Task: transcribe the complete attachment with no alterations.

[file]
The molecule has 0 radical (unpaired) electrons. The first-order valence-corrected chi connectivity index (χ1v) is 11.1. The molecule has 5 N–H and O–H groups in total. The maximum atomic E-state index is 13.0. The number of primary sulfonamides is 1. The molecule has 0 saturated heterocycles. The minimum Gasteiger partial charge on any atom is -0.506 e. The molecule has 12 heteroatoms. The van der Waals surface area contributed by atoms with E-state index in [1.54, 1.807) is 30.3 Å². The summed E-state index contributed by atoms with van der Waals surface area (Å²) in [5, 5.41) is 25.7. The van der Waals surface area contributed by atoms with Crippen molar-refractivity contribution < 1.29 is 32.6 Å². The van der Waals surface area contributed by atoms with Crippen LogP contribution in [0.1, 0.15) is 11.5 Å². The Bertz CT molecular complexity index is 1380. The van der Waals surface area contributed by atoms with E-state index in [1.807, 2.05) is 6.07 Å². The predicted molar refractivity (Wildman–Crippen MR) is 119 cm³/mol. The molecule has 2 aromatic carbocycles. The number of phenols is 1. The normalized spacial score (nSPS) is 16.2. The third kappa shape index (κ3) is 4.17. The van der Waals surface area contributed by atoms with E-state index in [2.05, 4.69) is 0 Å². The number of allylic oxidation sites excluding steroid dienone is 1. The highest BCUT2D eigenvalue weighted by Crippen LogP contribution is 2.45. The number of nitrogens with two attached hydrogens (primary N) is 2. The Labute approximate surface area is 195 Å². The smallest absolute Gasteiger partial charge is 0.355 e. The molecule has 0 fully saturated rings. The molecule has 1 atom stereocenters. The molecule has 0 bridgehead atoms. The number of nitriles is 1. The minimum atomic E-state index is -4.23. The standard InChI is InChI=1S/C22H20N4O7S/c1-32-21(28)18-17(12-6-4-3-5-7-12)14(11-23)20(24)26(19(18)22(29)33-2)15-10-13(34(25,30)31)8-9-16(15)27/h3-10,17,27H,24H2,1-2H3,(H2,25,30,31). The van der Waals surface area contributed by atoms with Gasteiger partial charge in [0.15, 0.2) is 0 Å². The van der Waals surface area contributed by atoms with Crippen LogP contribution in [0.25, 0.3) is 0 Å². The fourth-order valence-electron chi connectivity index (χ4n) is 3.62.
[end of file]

The molecule has 0 radical (unpaired) electrons. The first-order valence-corrected chi connectivity index (χ1v) is 11.1. The molecule has 5 N–H and O–H groups in total. The maximum atomic E-state index is 13.0. The number of primary sulfonamides is 1. The molecule has 0 saturated heterocycles. The minimum Gasteiger partial charge on any atom is -0.506 e. The molecule has 12 heteroatoms. The van der Waals surface area contributed by atoms with E-state index in [1.54, 1.807) is 30.3 Å². The summed E-state index contributed by atoms with van der Waals surface area (Å²) in [5, 5.41) is 25.7. The van der Waals surface area contributed by atoms with Crippen molar-refractivity contribution < 1.29 is 32.6 Å². The van der Waals surface area contributed by atoms with Crippen LogP contribution in [0.1, 0.15) is 11.5 Å². The Bertz CT molecular complexity index is 1380. The van der Waals surface area contributed by atoms with E-state index in [1.807, 2.05) is 6.07 Å². The predicted molar refractivity (Wildman–Crippen MR) is 119 cm³/mol. The molecule has 2 aromatic carbocycles. The number of phenols is 1. The normalized spacial score (nSPS) is 16.2. The third kappa shape index (κ3) is 4.17. The van der Waals surface area contributed by atoms with E-state index in [2.05, 4.69) is 0 Å². The number of allylic oxidation sites excluding steroid dienone is 1. The highest BCUT2D eigenvalue weighted by Crippen LogP contribution is 2.45. The number of nitrogens with two attached hydrogens (primary N) is 2. The Labute approximate surface area is 195 Å². The smallest absolute Gasteiger partial charge is 0.355 e. The molecule has 0 fully saturated rings. The molecule has 1 atom stereocenters. The molecule has 0 bridgehead atoms. The number of nitriles is 1. The minimum atomic E-state index is -4.23. The standard InChI is InChI=1S/C22H20N4O7S/c1-32-21(28)18-17(12-6-4-3-5-7-12)14(11-23)20(24)26(19(18)22(29)33-2)15-10-13(34(25,30)31)8-9-16(15)27/h3-10,17,27H,24H2,1-2H3,(H2,25,30,31). The van der Waals surface area contributed by atoms with Gasteiger partial charge in [0.15, 0.2) is 0 Å². The van der Waals surface area contributed by atoms with Crippen LogP contribution in [0.25, 0.3) is 0 Å². The fourth-order valence-electron chi connectivity index (χ4n) is 3.62.